During cardiac surgery, specifically sternotomy, cranial hypoperfusion is linked to cerebral ischemia, increased risk of perioperative watershed stroke, and other neurocognitive complications. The purpose of this study was to retrospectively examine the effect of sex hormones in females and exercise prehabilitation in males on median sternotomy-induced changes in cranial perfusion in a large animal model of heart failure. Cranial blood flow (CBF) before and 10 and 60 min poststernotomy was analyzed in eight groups of Yucatan mini-swine: female control, aortic banded, ovariectomized, and ovariectomized + aortic banded; male control, aortic banded, aortic banded + continuous exercise trained, and aortic banded + interval exercise trained. A median sternotomy decreased cranial perfusion during surgery in all pigs (~24 ± 2% relative to baseline; P ≤ 0.05). CBF was 30 ± 7% lower across all time points in all females vs. all males (P ≤ 0.05) and sternotomy decreased cranial perfusion (P ≤ 0.05) independent of sex (females = 34 ± 3% and males = 14 ± 3%) and aortic banding (intact control = 31 ± 5% and intact aortic banded = 31 ± 4%). CBF recovery at 60 min tended to be better in females vs. males (relative to 10 min poststernotomy, females = 23 ± 13% vs. males = −1 ± 5%) and intact aortic banded vs. control pigs (relative to 10 min poststernotomy, aortic banded = 43 ± 20% vs. control = 6 ± 16%; P ≤ 0.05) at 60 min poststernotomy. Ovariectomy impaired CBF recovery during cranial reperfusion 60 min following sternotomy (relative to baseline, all intact females = −1 ± 9% vs. all ovariectomized females = −15 ± 4%; P ≤ 0.05). Chronic exercise training completely prevented significant sternotomy-induced cranial hypoperfusion independent of aortic banding (sternotomy-induced deficit, all sedentary males = −24 ± 6% vs. all exercise-trained males = −7 ± 3%; P ≤ 0.05). Female sex hormones protected against impaired CBF recovery during reperfusion, while chronic exercise training prevented sternotomy-induced cranial hypoperfusion despite cardiac pressure overload.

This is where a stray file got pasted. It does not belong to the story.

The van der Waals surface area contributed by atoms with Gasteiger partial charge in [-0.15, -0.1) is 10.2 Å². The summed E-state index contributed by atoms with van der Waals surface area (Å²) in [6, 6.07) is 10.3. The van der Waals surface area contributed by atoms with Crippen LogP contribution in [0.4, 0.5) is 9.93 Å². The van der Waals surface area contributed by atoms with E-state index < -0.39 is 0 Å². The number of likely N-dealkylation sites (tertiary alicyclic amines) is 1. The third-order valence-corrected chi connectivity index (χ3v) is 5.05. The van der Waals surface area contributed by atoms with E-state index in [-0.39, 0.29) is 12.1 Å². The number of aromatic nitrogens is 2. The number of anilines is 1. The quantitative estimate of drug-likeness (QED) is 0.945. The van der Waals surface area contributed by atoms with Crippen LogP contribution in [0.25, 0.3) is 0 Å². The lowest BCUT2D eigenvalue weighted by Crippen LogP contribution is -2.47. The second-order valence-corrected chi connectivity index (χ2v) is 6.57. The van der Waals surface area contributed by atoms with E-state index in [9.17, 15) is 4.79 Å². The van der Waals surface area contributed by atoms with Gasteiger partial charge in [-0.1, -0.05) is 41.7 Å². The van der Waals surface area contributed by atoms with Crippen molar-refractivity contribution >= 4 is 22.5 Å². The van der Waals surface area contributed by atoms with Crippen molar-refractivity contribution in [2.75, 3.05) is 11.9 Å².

NEW & NOTEWORTHY Our findings suggest a median sternotomy may predispose patients, possibly postmenopausal women and sedentary men, to perioperative cerebral ischemia, an increased risk of cardiac surgery-related stroke, and resulting neurocognitive impairments. Specifically, data from this common surgical procedure show: 1) median sternotomy independently decreases cranial perfusion; 2) female sex hormones improve cranial blood flow recovery following sternotomy; and 3) exercise prehabilitation prevents sternotomy-induced cranial hypoperfusion. Exercise prehabilitation before cardiac surgery may be advantageous for capable patients.
- cranial blood flow
- sex hormones
- exercise prehabilitation
- aortic banding
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